We like trilogies, don't we? It seems like a movie isn't considered a success unless it can immediately have a trilogy built around it (whether there's three movies in it or not). Of course, with our love for trilogies comes a certain knowledge that the third part is always a bit crap--I don't know whether it's the fact that once you get all the answers to something they're not as exciting as having all the questions being asked in the first place. Maybe it's just by the third part, things are feeling a little bit laboured or too familiar, or maybe things just feel a bit navel-gazey by this time. Many times we've seen a third installment that seems like it should be strong--all the things that you like in the first two are there--but for some reason, all you can see is the decline and rot setting in.
I bring this up, because The New Teen Titans Omnibus Vol. 3 is a great example of a third installment that shows both decline and rot. If the first Ominbus showed the book in its first spurt of creative ferment and the second Omnibus showed the book at its creative peak, the third Omnibus shows us a book settling into diminishing returns and decline, a book perfectly happy to cannbalise its own history over and over and ride the horse the long way 'round to the glue factory.
There are creative reasons for why this is in evidence, and business, reasons, and I've mentioned both before, and as they're actually happening at this point in the title's history, I'll be able to illustrate it as we go.
We start this Omnibus by going back a bit, and picking up an issue that was excised from its place in the second Omnibus. "Who Is Donna Troy?" is considered one of the best Titans stories (even if it was all soon invalidated) and is quite a striking story in that there's not a single fistfight in the whole thing. It's just as detective story--Robin's trying to untangle Donna Troy's origins (no mean feat, considering even then she was a mistake that ended up being a character. Despite the somewhat overly sentimental tone and the near-toxic levels of Terry Long, it's a very affecting story, and justified, in a sense, that these were characters first and superheroes second, and when that's handled properly, that's just fine.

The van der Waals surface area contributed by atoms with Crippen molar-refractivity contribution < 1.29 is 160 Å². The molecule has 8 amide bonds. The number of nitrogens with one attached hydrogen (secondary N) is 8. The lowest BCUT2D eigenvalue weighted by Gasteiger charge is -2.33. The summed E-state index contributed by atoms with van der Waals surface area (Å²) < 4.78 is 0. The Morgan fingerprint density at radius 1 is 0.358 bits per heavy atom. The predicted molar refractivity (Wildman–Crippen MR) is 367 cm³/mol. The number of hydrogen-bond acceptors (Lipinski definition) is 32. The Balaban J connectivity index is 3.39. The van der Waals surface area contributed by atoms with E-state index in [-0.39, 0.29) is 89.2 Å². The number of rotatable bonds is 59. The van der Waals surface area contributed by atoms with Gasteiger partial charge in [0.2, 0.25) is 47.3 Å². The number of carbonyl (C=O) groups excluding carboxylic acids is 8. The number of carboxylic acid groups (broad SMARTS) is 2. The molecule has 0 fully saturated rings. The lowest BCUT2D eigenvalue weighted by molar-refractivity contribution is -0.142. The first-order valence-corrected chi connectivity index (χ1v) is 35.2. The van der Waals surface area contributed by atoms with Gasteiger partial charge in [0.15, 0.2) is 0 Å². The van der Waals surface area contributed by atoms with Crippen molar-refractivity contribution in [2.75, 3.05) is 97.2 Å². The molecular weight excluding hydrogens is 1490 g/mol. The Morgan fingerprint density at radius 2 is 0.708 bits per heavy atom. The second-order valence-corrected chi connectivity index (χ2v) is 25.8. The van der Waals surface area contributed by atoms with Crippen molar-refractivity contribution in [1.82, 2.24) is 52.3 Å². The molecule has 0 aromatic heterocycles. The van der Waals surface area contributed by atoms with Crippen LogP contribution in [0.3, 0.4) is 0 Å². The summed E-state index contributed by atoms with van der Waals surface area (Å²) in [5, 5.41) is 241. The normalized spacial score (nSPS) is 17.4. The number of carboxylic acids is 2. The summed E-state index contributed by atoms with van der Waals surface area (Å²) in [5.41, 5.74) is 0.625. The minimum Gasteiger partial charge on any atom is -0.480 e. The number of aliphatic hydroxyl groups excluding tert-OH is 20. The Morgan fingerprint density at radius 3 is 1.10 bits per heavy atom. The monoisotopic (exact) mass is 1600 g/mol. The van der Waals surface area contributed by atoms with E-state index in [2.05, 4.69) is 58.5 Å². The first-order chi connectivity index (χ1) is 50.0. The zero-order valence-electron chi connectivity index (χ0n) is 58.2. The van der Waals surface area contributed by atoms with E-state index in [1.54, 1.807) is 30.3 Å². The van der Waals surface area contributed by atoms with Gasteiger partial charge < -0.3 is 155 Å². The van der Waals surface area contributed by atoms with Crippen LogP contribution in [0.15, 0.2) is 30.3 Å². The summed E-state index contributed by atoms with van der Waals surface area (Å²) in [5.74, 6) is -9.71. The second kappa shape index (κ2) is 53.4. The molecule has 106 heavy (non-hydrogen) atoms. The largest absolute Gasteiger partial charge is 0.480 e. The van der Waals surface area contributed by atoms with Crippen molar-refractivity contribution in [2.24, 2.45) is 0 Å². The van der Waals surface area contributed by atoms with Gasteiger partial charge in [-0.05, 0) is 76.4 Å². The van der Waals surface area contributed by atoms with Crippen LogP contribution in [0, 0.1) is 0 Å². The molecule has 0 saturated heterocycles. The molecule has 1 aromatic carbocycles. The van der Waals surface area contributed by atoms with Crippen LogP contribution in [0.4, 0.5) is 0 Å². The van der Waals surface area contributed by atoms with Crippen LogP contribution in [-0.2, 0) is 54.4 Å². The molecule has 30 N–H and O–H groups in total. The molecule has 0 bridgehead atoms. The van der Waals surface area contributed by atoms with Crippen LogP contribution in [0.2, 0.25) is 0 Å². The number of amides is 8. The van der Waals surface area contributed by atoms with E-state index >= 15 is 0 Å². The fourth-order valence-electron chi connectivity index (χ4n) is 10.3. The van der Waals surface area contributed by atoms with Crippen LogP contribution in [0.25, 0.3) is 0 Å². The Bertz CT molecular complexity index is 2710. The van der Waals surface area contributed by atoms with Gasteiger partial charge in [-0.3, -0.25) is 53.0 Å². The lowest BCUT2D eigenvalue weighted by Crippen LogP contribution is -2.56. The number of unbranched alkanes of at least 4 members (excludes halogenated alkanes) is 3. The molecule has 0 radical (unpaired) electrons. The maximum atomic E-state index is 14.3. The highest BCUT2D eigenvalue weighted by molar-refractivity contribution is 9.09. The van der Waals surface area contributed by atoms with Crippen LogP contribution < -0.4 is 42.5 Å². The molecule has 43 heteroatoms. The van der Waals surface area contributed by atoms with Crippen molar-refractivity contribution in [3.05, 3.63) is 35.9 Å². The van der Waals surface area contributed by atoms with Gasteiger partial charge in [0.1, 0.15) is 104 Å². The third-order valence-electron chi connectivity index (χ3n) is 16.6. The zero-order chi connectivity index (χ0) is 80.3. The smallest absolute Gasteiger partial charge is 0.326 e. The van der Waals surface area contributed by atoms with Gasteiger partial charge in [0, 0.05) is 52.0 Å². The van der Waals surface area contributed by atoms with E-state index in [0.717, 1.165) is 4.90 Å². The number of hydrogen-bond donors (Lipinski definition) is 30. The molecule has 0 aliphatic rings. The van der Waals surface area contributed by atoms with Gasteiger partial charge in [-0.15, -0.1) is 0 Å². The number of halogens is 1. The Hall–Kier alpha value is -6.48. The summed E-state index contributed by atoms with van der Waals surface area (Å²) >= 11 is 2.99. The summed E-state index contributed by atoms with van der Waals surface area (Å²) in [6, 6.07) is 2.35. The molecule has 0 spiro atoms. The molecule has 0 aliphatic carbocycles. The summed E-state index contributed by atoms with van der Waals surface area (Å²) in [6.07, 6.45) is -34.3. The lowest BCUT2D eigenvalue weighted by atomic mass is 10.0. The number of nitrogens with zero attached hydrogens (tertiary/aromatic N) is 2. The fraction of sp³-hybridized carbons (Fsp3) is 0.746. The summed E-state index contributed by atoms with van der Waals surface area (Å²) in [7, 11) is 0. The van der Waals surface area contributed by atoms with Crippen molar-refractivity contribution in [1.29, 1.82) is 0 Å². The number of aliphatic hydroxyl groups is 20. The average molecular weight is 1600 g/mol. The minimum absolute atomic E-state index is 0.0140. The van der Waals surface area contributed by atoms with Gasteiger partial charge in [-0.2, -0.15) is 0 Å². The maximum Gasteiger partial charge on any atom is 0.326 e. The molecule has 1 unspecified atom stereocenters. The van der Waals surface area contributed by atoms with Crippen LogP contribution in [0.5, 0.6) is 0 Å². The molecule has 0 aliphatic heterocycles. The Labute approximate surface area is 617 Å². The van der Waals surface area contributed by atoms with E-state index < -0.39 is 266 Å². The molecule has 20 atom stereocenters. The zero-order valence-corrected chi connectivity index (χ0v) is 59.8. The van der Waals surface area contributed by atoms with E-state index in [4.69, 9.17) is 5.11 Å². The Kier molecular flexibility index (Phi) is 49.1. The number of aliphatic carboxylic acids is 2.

The last part of that statement is rather important.
Anyways, that detour set aside, we return to the book's "present." Tales of the Teen Titans #45-47 features the Titans going up against the H.I.V.E. once and for all (in revenge for the whole Terra thing) Aqualad and Aquagirl guest star, because they were victims of the H.I.V.E.'s vaguely batshit plan to kill everyone in Atlantis for . . .well, we're not sure what reason.Meanwhile, Wally West shows up to fret over things because we haven't quite figured out what to do with him, Changeling's getting all grim and gritty because Terra showed him up, and Raven's turning evil again because . . .well, more on that in a bit.
Art this time is by George Perez and Mike DeCarlo (though it's obvious that Perez is only doing breakdowns on this, as a lot of DeCarlo's "sheen" that he gives pencils he works with is in evidence more than Perez's level of detail.) Given what Perez is working on in this time-frame, that he even has this much presence on Tales at this point is pretty impressive.
Issue #48 is a done-in-one featuring the Titans fighting the RECOMbatants (who are totally not the DNAgents, except they totes are) It's . . .all right, but the big feature this issue is the guest artist--Steve Rude drawing the Titans is something to see, for sure. Issue #49 features the return of Dr. Light and guest pencils by Carmine Infantino, who, thanks to Decarlo's inking, looks a lot less sketchy and shakey compared to how his stuff on Flash looked at the time.
Tales #50 is a milestone, in more ways than one. For all intents and purposes, this is the end of Tales of the Teen Titans' new material, as there's now enough of a lead time for the "hardcover/softcover" thing to start (more on that in a bit) It's the wedding of Donna Troy and Terry Long and while it's the least romantic wedding I can imagine, George Perez goes all-out on the art side of things and book fully commits itself to its soap-opera side for this long double-size issue. While it definitely feels like a moment long in coming, the overall experience seems a little empty, as Wolfman has never written a convincing reason for why Troy and Long are together (short of having characters lecture at the reader a whole bunch of informed attributes) and if you don't buy into that, the whole thing might seem more than a little self-indulgent.